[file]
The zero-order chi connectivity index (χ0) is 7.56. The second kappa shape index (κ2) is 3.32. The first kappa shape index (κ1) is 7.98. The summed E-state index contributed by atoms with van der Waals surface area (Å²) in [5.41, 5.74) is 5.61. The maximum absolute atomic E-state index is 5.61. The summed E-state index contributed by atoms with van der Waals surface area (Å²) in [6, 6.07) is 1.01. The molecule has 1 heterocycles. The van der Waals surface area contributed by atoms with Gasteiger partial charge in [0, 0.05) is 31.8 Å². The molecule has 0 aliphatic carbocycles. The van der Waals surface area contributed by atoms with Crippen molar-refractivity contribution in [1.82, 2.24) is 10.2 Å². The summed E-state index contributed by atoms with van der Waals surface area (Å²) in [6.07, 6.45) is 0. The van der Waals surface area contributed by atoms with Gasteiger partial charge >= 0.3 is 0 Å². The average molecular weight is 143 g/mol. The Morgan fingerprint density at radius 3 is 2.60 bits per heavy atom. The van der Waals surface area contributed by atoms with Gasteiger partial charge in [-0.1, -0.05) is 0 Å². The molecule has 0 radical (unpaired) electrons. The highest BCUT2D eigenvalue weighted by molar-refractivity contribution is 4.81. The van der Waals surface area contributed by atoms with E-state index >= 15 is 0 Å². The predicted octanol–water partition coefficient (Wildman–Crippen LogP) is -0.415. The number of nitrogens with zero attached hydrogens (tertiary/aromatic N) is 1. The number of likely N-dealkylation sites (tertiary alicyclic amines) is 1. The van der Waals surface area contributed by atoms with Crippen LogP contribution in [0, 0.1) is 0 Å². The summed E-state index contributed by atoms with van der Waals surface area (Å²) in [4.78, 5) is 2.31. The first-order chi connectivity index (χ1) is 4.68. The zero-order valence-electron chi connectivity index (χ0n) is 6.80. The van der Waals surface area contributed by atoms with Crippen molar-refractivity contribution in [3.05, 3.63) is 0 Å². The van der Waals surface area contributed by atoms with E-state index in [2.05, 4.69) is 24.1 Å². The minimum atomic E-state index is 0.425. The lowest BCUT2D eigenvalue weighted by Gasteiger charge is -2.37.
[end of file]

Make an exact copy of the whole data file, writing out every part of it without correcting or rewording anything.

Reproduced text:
The zero-order chi connectivity index (χ0) is 7.56. The second kappa shape index (κ2) is 3.32. The first kappa shape index (κ1) is 7.98. The summed E-state index contributed by atoms with van der Waals surface area (Å²) in [5.41, 5.74) is 5.61. The maximum absolute atomic E-state index is 5.61. The summed E-state index contributed by atoms with van der Waals surface area (Å²) in [6, 6.07) is 1.01. The molecule has 1 heterocycles. The van der Waals surface area contributed by atoms with Gasteiger partial charge in [0, 0.05) is 31.8 Å². The molecule has 0 aliphatic carbocycles. The van der Waals surface area contributed by atoms with Crippen molar-refractivity contribution in [1.82, 2.24) is 10.2 Å². The summed E-state index contributed by atoms with van der Waals surface area (Å²) in [6.07, 6.45) is 0. The van der Waals surface area contributed by atoms with Gasteiger partial charge >= 0.3 is 0 Å². The average molecular weight is 143 g/mol. The Morgan fingerprint density at radius 3 is 2.60 bits per heavy atom. The van der Waals surface area contributed by atoms with Gasteiger partial charge in [-0.1, -0.05) is 0 Å². The molecule has 0 radical (unpaired) electrons. The highest BCUT2D eigenvalue weighted by molar-refractivity contribution is 4.81. The van der Waals surface area contributed by atoms with E-state index >= 15 is 0 Å². The predicted octanol–water partition coefficient (Wildman–Crippen LogP) is -0.415. The number of nitrogens with zero attached hydrogens (tertiary/aromatic N) is 1. The number of likely N-dealkylation sites (tertiary alicyclic amines) is 1. The van der Waals surface area contributed by atoms with Crippen LogP contribution in [0, 0.1) is 0 Å². The summed E-state index contributed by atoms with van der Waals surface area (Å²) in [4.78, 5) is 2.31. The first-order chi connectivity index (χ1) is 4.68. The zero-order valence-electron chi connectivity index (χ0n) is 6.80. The van der Waals surface area contributed by atoms with Crippen molar-refractivity contribution in [3.05, 3.63) is 0 Å². The van der Waals surface area contributed by atoms with E-state index in [2.05, 4.69) is 24.1 Å². The minimum atomic E-state index is 0.425. The lowest BCUT2D eigenvalue weighted by Gasteiger charge is -2.37.